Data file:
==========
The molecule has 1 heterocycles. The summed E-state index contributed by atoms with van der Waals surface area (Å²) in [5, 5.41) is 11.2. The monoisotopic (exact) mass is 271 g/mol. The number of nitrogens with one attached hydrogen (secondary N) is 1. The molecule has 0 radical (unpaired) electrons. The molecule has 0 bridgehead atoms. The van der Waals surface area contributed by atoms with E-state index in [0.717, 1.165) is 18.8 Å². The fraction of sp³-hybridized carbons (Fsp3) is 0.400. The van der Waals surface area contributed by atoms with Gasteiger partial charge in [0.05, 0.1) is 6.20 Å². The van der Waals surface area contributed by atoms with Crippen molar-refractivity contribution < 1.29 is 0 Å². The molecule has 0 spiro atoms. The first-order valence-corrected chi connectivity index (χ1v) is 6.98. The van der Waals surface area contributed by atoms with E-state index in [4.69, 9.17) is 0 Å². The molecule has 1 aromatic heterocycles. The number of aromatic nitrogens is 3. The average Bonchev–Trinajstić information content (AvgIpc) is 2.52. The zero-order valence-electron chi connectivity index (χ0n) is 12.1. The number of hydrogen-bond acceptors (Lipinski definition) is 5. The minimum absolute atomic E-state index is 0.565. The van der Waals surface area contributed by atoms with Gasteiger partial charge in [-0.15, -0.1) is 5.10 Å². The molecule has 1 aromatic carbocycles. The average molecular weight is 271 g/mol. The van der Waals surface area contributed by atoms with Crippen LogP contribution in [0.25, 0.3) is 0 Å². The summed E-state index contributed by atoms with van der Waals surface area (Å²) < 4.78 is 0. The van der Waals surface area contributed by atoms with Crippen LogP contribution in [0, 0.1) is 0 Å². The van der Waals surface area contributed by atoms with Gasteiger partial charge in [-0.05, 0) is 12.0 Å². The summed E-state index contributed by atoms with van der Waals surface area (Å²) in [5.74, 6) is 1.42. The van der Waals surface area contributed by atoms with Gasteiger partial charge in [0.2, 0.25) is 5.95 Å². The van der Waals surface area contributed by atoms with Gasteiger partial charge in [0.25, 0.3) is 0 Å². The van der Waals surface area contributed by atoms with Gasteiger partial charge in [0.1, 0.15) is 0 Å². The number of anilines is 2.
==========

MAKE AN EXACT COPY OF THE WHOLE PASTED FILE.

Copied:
The molecule has 1 heterocycles. The summed E-state index contributed by atoms with van der Waals surface area (Å²) in [5, 5.41) is 11.2. The monoisotopic (exact) mass is 271 g/mol. The number of nitrogens with one attached hydrogen (secondary N) is 1. The molecule has 0 radical (unpaired) electrons. The molecule has 0 bridgehead atoms. The van der Waals surface area contributed by atoms with E-state index in [0.717, 1.165) is 18.8 Å². The fraction of sp³-hybridized carbons (Fsp3) is 0.400. The van der Waals surface area contributed by atoms with Gasteiger partial charge in [0.05, 0.1) is 6.20 Å². The van der Waals surface area contributed by atoms with Crippen molar-refractivity contribution < 1.29 is 0 Å². The molecule has 0 spiro atoms. The first-order valence-corrected chi connectivity index (χ1v) is 6.98. The van der Waals surface area contributed by atoms with E-state index in [4.69, 9.17) is 0 Å². The molecule has 1 aromatic heterocycles. The number of aromatic nitrogens is 3. The average Bonchev–Trinajstić information content (AvgIpc) is 2.52. The zero-order valence-electron chi connectivity index (χ0n) is 12.1. The number of hydrogen-bond acceptors (Lipinski definition) is 5. The minimum absolute atomic E-state index is 0.565. The van der Waals surface area contributed by atoms with Gasteiger partial charge in [-0.15, -0.1) is 5.10 Å². The molecule has 1 aromatic carbocycles. The average molecular weight is 271 g/mol. The van der Waals surface area contributed by atoms with Crippen LogP contribution in [0.25, 0.3) is 0 Å². The summed E-state index contributed by atoms with van der Waals surface area (Å²) < 4.78 is 0. The van der Waals surface area contributed by atoms with Crippen LogP contribution in [0, 0.1) is 0 Å². The van der Waals surface area contributed by atoms with Gasteiger partial charge in [-0.05, 0) is 12.0 Å². The summed E-state index contributed by atoms with van der Waals surface area (Å²) in [5.74, 6) is 1.42. The van der Waals surface area contributed by atoms with Gasteiger partial charge in [0.2, 0.25) is 5.95 Å². The van der Waals surface area contributed by atoms with Gasteiger partial charge in [0.25, 0.3) is 0 Å². The van der Waals surface area contributed by atoms with Gasteiger partial charge in [0.1, 0.15) is 0 Å². The number of anilines is 2.